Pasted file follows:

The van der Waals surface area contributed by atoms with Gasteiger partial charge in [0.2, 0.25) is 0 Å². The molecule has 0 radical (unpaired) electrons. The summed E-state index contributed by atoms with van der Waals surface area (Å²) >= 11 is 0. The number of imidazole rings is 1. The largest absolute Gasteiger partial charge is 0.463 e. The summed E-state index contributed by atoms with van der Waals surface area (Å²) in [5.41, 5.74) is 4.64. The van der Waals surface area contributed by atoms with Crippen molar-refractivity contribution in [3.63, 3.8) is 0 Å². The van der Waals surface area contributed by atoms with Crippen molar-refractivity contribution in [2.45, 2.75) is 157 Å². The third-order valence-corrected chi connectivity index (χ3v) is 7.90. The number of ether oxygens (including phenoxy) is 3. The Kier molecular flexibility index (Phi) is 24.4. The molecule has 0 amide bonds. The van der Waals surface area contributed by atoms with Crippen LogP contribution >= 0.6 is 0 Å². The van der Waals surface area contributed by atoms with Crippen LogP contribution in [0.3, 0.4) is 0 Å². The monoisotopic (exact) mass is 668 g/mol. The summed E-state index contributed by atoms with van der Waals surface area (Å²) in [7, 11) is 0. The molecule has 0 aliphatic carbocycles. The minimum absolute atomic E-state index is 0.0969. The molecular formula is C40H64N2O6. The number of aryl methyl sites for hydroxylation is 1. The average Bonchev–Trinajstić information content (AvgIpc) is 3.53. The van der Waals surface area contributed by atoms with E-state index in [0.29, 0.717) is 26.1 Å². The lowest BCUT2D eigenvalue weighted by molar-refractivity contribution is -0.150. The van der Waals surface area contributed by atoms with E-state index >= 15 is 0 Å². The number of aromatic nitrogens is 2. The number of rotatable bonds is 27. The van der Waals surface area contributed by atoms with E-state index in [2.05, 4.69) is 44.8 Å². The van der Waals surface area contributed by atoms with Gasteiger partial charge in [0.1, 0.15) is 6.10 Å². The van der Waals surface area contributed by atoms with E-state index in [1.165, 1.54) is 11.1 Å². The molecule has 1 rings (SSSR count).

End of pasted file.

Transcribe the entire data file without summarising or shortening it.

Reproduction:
The van der Waals surface area contributed by atoms with Gasteiger partial charge in [0.2, 0.25) is 0 Å². The molecule has 0 radical (unpaired) electrons. The summed E-state index contributed by atoms with van der Waals surface area (Å²) >= 11 is 0. The number of imidazole rings is 1. The largest absolute Gasteiger partial charge is 0.463 e. The summed E-state index contributed by atoms with van der Waals surface area (Å²) in [5.41, 5.74) is 4.64. The van der Waals surface area contributed by atoms with Crippen molar-refractivity contribution in [3.63, 3.8) is 0 Å². The van der Waals surface area contributed by atoms with Crippen molar-refractivity contribution in [2.45, 2.75) is 157 Å². The third-order valence-corrected chi connectivity index (χ3v) is 7.90. The number of ether oxygens (including phenoxy) is 3. The Kier molecular flexibility index (Phi) is 24.4. The molecule has 0 amide bonds. The van der Waals surface area contributed by atoms with Crippen LogP contribution >= 0.6 is 0 Å². The van der Waals surface area contributed by atoms with Crippen LogP contribution in [0.3, 0.4) is 0 Å². The monoisotopic (exact) mass is 668 g/mol. The summed E-state index contributed by atoms with van der Waals surface area (Å²) in [7, 11) is 0. The molecule has 0 aliphatic carbocycles. The minimum absolute atomic E-state index is 0.0969. The molecular formula is C40H64N2O6. The number of aryl methyl sites for hydroxylation is 1. The average Bonchev–Trinajstić information content (AvgIpc) is 3.53. The van der Waals surface area contributed by atoms with E-state index in [0.29, 0.717) is 26.1 Å². The lowest BCUT2D eigenvalue weighted by molar-refractivity contribution is -0.150. The van der Waals surface area contributed by atoms with E-state index >= 15 is 0 Å². The number of aromatic nitrogens is 2. The number of rotatable bonds is 27. The van der Waals surface area contributed by atoms with E-state index in [2.05, 4.69) is 44.8 Å². The van der Waals surface area contributed by atoms with Gasteiger partial charge in [0.1, 0.15) is 6.10 Å². The van der Waals surface area contributed by atoms with E-state index in [1.165, 1.54) is 11.1 Å². The molecule has 1 rings (SSSR count).